Game Show a Go Go

Wild West Showdown: American Gladiators meets Mad Dog McCree.

Featured Post Image - Wild West Showdown: American Gladiators meets Mad Dog McCree.

Around 1989, a plucky little sports competition show debuted that captured the hearts and minds of Millennials everywhere: American Gladiators, a show where contenders fought against “gladiators,” men and women who had background in stunts, sports or otherwise. Its campy stadium-like presentation combined with the play-by-play commentary of hosts Mike Adamle and Larry Csonka – with a few other folks before and after – it seemed like peak weekend viewing, after the Saturday morning cartoons have ended and you want something else to watch in a pre-internet world. (As a funny coincidence, there’s been rumblings of a new version of AG casting as of this writing, which has me mildly optimistic. Can’t be any worse than the 2008 version where they thought letting Hulk Hogan host was a good idea.)

You can’t tell me kids weren’t trying to imitate this stuff.

The original American Gladiators went off the air in 1997, which lead to a slew of imitators like Battle Dome to take the space. But even during AG’s peak, there were shows taking the formula and putting it in different environments. Stuff like Knights and Warriors leaned more into American Gladiators original intent of being a competition with a bit of a Medieval Times-like theme to it. There was a kid-focused spinoff called Gladiators 2000 featuring a then-unknown Ryan Seacrest. Even Nickelodeon GUTS likely took inspiration from American Gladiators. But there was one of these shows that captivated not just the game show nut in me, but also my friends who weren’t even that big into game shows. That show was Wild West Showdown. Grab your cowboy hat and boots, y’all, we’re heading into the old wild west for this one.

Okay, this isn’t an amazing logo, but hear me out, it gets better.

Wild West Showdown was a short-lived, mostly forgotten American Gladiators clone that aired for one season in 1994. Produced by The Samuel Goldwyn Company and Four Point Entertainment – the same companies that produced American Gladiators – their approach was to take their formula and give it a new twist. While it might seem gauche to rip off your own show, it’s not uncommon: When Allan Sherman and Howard Merrill was pitching a show to Mark Goodson/Bill Todman Productions, I’ve Got a Secret, they pointed out it was basically a ripoff of their existing show What’s My Line?. To which Sherman reportedly said, “You might as well, because if you don’t start copying your shows, someone else will.” (This comes from a memoir from former Goodson/Todman staffer Gil Fates about the history of What’s My Line? and may not be 100% accurate.)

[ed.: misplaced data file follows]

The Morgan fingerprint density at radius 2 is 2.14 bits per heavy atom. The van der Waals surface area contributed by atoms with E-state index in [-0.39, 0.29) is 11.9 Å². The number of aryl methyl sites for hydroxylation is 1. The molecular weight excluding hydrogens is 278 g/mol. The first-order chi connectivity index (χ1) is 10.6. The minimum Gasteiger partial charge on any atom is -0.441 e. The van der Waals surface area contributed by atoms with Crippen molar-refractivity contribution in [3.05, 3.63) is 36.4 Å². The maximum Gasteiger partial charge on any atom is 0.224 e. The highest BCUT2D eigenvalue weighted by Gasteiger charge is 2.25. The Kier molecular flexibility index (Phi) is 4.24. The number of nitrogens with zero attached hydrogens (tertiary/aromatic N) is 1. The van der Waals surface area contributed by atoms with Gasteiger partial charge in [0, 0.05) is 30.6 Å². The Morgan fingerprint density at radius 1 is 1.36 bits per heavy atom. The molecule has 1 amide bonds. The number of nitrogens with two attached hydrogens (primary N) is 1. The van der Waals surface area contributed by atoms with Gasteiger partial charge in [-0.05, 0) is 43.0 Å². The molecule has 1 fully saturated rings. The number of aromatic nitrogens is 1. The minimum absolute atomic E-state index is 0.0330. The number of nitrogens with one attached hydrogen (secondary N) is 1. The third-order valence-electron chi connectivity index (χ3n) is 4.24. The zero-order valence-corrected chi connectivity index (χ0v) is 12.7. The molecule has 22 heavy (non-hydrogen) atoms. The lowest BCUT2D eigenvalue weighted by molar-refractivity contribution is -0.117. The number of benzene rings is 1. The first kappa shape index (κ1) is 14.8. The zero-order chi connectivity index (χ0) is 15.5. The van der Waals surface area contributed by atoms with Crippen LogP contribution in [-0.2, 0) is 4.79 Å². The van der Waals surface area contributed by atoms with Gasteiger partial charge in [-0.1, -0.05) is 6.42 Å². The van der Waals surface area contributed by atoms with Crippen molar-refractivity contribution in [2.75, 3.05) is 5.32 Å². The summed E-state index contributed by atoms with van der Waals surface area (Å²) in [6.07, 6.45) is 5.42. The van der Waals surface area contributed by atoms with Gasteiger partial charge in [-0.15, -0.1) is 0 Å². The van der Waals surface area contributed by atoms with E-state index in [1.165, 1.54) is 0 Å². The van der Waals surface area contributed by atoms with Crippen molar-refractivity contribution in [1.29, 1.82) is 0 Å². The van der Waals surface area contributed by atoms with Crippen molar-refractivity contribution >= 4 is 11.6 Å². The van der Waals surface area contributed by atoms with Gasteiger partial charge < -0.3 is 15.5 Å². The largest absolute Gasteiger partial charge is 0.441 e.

Taking place in the fictitious town of Broken Neck, the town is constantly harassed by outlaws – this show’s versions of the gladiators – and it’s up to three cowpokes to try to stop the outlaws and hopefully make off with a bit of money in the bank.

Wonder if he loved getting back into the saddle again.

Our host is “West,” played by the late, great Alex Cord, a veteran character actor. Most people will probably know him best as Archangel in Airwolf, a TV series I’ve never seen but cannot deny has quite the banging theme song. While I initially thought this was strange casting at first, it made more sense when I found out he’s been in a handful of western films, as well as bit parts of some notable western TV shows like Gunsmoke. So in essence, this was perfect casting. Cord gives off a storyteller style to the proceedings, talking about the town, its outlaws, and the game outcomes.

Dang, having a lady co-host years before AG did. Inclusivity!

Alongside West, the contestants are interviewed by the local town reporter, K.C. Clark, played by Lisa Coles. She tends to fill the co-host role like in American Gladiators, where she interviews contestants after the game, getting their thoughts on how they did, and telling them if they won or not. So even though the show leans a lot into the wild west theme, there’s still a tinge of the show’s inspiration there.

Partway through the run, they introduced a play-by-play announcer, Joe Fowler, who replaces Cord’s play-by-play while trying to be a part of the proceedings off-camera. This honestly was a grave mistake. While Wild West Showdown is inspired by American Gladiators, Fowler’s commentary feels incongruous to the rest of the show’s overall theme, and completely kills the style the show is going for.